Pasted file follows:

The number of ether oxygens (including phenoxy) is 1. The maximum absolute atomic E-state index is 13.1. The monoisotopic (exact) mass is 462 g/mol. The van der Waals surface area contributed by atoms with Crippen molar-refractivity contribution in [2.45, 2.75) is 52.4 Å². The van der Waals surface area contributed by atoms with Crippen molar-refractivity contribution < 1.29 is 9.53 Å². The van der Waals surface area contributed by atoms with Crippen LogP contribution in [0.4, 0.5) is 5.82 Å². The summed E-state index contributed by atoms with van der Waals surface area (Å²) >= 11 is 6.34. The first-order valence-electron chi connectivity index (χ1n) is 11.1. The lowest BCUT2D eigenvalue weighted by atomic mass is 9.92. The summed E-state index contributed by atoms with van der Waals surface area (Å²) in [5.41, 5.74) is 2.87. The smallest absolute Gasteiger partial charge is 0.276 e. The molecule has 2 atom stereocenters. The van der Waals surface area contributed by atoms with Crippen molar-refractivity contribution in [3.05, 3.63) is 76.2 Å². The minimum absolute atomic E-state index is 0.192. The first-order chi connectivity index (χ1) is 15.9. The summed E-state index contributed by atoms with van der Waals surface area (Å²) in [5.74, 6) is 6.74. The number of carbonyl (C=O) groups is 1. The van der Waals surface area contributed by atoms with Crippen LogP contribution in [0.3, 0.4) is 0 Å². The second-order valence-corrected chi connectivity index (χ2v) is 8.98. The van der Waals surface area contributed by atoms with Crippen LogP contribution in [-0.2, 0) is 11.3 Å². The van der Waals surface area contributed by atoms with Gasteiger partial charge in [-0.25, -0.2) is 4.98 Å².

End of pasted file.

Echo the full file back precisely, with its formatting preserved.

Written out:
The number of ether oxygens (including phenoxy) is 1. The maximum absolute atomic E-state index is 13.1. The monoisotopic (exact) mass is 462 g/mol. The van der Waals surface area contributed by atoms with Crippen molar-refractivity contribution in [2.45, 2.75) is 52.4 Å². The van der Waals surface area contributed by atoms with Crippen molar-refractivity contribution < 1.29 is 9.53 Å². The van der Waals surface area contributed by atoms with Crippen LogP contribution in [0.4, 0.5) is 5.82 Å². The summed E-state index contributed by atoms with van der Waals surface area (Å²) >= 11 is 6.34. The first-order valence-electron chi connectivity index (χ1n) is 11.1. The lowest BCUT2D eigenvalue weighted by atomic mass is 9.92. The summed E-state index contributed by atoms with van der Waals surface area (Å²) in [5.41, 5.74) is 2.87. The smallest absolute Gasteiger partial charge is 0.276 e. The molecule has 2 atom stereocenters. The van der Waals surface area contributed by atoms with Crippen molar-refractivity contribution in [3.05, 3.63) is 76.2 Å². The minimum absolute atomic E-state index is 0.192. The first-order chi connectivity index (χ1) is 15.9. The summed E-state index contributed by atoms with van der Waals surface area (Å²) in [5.74, 6) is 6.74. The number of carbonyl (C=O) groups is 1. The van der Waals surface area contributed by atoms with Crippen LogP contribution in [0.3, 0.4) is 0 Å². The second-order valence-corrected chi connectivity index (χ2v) is 8.98. The van der Waals surface area contributed by atoms with Crippen LogP contribution in [-0.2, 0) is 11.3 Å². The van der Waals surface area contributed by atoms with Gasteiger partial charge in [-0.25, -0.2) is 4.98 Å².